Late yesterday evening, a political majority was reached to ensure the order to cull all of Denmark’s mink has a legal foundation. The agreement makes its approval by Parliament a formality.
Venstre, Konservative and Dansk Folkeparti left negotiations at the last minute in protest. They will look to fight their cause during the upcoming negotiations regarding compensation for mink breeders.
A little bit messy
The government’s order on November 4 to begin the cull was an illegal one, and it has thrown the future of food, agriculture and fisheries minister, Mogens Jensen, into doubt.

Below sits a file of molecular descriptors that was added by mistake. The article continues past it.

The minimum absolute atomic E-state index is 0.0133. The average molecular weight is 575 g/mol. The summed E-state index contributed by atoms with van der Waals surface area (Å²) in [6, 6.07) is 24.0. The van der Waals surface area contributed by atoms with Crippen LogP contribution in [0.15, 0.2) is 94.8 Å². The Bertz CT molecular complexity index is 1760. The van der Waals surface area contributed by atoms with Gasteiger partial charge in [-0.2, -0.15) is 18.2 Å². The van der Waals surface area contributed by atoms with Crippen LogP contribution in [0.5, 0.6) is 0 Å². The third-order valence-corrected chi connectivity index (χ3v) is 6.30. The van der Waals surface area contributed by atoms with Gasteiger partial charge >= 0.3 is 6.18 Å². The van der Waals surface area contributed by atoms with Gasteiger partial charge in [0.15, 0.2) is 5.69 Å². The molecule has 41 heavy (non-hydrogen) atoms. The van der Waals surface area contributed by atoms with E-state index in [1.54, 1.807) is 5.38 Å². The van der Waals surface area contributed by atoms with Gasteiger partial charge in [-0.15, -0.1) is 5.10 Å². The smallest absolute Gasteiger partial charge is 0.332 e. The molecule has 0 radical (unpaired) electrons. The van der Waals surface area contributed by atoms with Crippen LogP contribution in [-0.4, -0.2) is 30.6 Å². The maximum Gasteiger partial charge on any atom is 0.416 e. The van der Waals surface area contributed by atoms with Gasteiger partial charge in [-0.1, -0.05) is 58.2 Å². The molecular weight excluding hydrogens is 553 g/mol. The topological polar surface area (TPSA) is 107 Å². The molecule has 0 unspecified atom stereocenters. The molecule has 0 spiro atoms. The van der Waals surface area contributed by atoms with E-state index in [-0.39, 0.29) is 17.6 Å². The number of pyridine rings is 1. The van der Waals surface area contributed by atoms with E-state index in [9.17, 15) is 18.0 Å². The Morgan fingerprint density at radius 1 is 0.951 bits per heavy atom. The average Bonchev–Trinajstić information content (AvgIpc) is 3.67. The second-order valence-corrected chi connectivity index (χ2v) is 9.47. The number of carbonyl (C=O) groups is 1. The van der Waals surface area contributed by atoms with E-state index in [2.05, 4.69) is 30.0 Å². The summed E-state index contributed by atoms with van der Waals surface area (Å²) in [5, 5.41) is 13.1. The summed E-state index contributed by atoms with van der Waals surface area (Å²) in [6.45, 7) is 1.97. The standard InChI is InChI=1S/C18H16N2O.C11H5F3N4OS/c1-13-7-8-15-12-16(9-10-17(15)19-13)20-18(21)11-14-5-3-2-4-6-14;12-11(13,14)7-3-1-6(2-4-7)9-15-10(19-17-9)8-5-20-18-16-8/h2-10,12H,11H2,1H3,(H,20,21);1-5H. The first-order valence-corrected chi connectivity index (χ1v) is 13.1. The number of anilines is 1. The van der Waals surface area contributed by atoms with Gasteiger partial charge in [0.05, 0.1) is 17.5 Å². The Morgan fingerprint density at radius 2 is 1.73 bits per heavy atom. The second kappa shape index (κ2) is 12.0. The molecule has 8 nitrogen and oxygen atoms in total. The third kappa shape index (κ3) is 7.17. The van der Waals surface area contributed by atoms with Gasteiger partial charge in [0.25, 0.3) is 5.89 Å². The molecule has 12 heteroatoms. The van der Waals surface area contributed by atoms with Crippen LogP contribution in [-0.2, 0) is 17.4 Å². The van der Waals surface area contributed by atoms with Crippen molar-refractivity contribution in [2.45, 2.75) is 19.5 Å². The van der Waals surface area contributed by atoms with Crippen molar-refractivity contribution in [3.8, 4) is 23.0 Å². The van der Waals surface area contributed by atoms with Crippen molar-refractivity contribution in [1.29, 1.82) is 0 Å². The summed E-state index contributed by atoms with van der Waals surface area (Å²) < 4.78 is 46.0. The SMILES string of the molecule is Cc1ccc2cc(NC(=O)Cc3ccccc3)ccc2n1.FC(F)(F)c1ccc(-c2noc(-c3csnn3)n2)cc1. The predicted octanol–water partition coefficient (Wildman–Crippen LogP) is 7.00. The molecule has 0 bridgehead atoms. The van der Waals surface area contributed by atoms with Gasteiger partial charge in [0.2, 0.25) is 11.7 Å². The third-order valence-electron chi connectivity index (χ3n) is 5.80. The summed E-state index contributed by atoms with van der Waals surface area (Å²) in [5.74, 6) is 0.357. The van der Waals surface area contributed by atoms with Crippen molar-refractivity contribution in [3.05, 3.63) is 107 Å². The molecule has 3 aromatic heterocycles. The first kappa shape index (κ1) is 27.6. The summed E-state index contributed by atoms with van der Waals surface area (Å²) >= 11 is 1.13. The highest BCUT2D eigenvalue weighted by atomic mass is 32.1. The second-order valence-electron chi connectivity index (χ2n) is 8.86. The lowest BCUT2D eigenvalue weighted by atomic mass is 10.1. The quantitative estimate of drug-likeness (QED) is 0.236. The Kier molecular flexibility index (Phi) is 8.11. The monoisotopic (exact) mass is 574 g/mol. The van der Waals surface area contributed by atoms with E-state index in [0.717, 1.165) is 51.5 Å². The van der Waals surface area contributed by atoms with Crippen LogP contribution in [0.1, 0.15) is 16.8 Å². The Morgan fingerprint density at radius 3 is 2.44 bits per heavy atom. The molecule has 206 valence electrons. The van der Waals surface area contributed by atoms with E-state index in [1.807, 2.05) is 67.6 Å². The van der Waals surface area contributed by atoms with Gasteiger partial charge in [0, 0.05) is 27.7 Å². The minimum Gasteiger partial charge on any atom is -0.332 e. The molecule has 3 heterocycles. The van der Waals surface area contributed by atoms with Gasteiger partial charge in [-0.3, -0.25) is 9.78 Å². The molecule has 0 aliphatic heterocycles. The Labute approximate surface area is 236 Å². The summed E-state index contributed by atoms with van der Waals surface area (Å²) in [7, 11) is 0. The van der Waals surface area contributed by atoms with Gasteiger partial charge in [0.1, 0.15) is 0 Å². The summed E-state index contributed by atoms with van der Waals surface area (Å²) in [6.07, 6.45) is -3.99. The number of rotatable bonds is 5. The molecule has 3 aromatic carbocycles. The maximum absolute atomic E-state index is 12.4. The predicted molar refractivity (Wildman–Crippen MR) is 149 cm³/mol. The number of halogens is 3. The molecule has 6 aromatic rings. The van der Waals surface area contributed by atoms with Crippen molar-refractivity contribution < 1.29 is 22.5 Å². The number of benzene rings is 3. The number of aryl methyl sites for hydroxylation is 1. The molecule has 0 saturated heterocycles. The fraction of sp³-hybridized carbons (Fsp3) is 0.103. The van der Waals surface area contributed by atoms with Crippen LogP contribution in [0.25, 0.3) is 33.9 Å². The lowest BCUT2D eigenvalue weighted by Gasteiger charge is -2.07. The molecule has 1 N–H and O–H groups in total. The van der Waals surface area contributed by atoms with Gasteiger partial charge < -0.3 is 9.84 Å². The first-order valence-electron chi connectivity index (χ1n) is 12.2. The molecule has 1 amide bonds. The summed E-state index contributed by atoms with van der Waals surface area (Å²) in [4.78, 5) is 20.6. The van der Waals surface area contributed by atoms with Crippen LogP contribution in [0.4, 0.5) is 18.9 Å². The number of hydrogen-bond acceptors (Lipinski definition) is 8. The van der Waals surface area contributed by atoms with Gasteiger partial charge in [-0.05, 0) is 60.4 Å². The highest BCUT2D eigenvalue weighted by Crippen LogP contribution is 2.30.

Left-wing government ally Radikale wants him to resign, while Enhedslisten has promised an official stance on his future later this week.
“I am incredibly happy that with this agreement we will hopefully create some peace concerning the very large cull at the country’s mink farms,” Jensen stated, “The process has been messy. I am the first to admit it.”
The new agreement forbids the keeping of mink in Denmark until 31 December 2021. During this period it is also forbidden to transport living mink to or from Denmark.
Furthermore, parties have agreed to pay 30 kroner per mink to every farmer relating to all culls carried out by November 19. Any mink killed before November 12 earns the farmer a 10 kroner bonus.